Afternoon to Evening:
Police and Justice Museum. I had a couple of hours before meeting B for coffee so I wandered a bit then saw on my google map that I was near the Police and Justice Museum. Given the complicated history of Australia’s origins, it seemed like an interesting option. The featured exhibit was on the uses of various forms of surveillance to identify and pursue “persons of interest.” This quote by Oscar Wilde, emblazoned in one of the exhibit rooms, seems to say it all: “One is absolutely sickened, not by the crimes that the wicked have committed, but by the punishments that the good have inflicted.” A part of me did not want to document this visit as I had the rest of my travels through this country. But there were a few images and visuals that compelled me click and capture, if only to ponder further as time passes.
Coffee, flat white. Le Quays, where my Scottish friend and I were scheduled to meet, was closed for the day so we wandered a few steps away to another coffee shop and each ordered a flat, white coffee. We sat outside, taking in the chilly air that was refreshing after the day of walking that each of us had experienced. Another option worth an afternoon’s exploration that I learned about was the Botanical Gardens just steps away from where we met.
Dusk walk thru CQ. My coffee companion and I walked in the direction of the Circular Quay where the ferry terminals were located, and paused to take in the city at dusk on a cloudy day in the shadow of the Sydney Opera House.
The opera house. After bidding my colleague goodbye, I rushed back to the hotel for a quick shower and change of clothes and rushed back out again in hopes of securing tickets for that evening’s showing of La Boheme. My colleagues had encouraged me to ask for the “concession” fare, so when I approached the box office – in record speed, if I may say so! And whizzing right past scores of people all heading in the direction of the opera house for one of a variety of happenings taking place there that night, in addition to the opera itself. – I inquired about available tickets and concessions. The ticket agent asked to see a university ID, which I readily produced, and she handed me a considerably reduced ticket. I walked away elated that I had secured a seat (and feeling the slightest bit funny that she may have mistaken me for a student). I was early, so I took in the scene around me and from various vantage points in and around SOH before finally taking my seat.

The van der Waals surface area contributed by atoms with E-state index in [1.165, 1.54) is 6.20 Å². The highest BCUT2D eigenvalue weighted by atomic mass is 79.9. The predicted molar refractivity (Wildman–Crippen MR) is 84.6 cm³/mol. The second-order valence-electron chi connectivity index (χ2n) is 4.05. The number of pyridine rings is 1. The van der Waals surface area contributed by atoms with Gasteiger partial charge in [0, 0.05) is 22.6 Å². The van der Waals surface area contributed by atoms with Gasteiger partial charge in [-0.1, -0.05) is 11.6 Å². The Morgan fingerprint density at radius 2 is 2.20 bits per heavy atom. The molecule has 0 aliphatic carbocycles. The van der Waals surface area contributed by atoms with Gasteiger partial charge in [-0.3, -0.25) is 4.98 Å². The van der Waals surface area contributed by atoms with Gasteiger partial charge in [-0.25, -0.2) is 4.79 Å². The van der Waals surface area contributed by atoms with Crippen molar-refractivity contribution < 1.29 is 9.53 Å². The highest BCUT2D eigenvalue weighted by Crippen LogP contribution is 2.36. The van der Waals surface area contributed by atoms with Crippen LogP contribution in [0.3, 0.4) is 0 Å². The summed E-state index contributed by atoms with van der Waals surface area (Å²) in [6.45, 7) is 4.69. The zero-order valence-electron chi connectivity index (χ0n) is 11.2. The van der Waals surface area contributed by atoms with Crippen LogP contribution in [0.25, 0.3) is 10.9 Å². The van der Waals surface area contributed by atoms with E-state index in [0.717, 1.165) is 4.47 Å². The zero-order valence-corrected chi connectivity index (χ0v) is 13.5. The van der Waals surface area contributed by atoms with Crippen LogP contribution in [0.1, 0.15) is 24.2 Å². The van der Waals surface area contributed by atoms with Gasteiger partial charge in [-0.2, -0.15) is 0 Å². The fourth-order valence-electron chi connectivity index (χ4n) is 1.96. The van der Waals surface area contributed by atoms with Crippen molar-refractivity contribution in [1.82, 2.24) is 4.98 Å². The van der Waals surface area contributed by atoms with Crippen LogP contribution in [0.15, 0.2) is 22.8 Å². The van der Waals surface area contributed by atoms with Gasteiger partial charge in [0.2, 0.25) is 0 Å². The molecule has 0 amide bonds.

La Boheme. I have always loved the music of this Puccini creation, but until this viewing I did not pay close attention, I think, to how the Italian had been translated into English. I admit, the stilted translation bothered me. But only momentarily after which time I got swept up in the performances, the story, the emotions, and the stunning voices of the performers. It was a special treat to discover wifi inside the opera theater, which I took advantage of during the intermission to quietly exclaim to my sister a few others that “I was watching La Boheme inside the Sydney Opera House.” While I’m easily delighted by life, I find that I’m not easily impressed by the usual, iconic world attractions that are foregrounded in travel books and tourist guides. SOH was an excellent exception to this rule.
Veggie Udon, a hotel room, reflecting on the day. If it hadn’t been raining, I might have followed the advice I found online to go up to the 36th floor of the Shangri La Hotel and get a drink while taking in the city view. But I left SOH feeling quite full in many ways, so I opted instead for a quiet end to a busy day. The restaurant next door to my hotel prepared a fantastic veggie udon soup which I consumed while relaxing in my hotel room. It was my last night in Sydney, in Australia. I was already thinking of what I would do on my trip…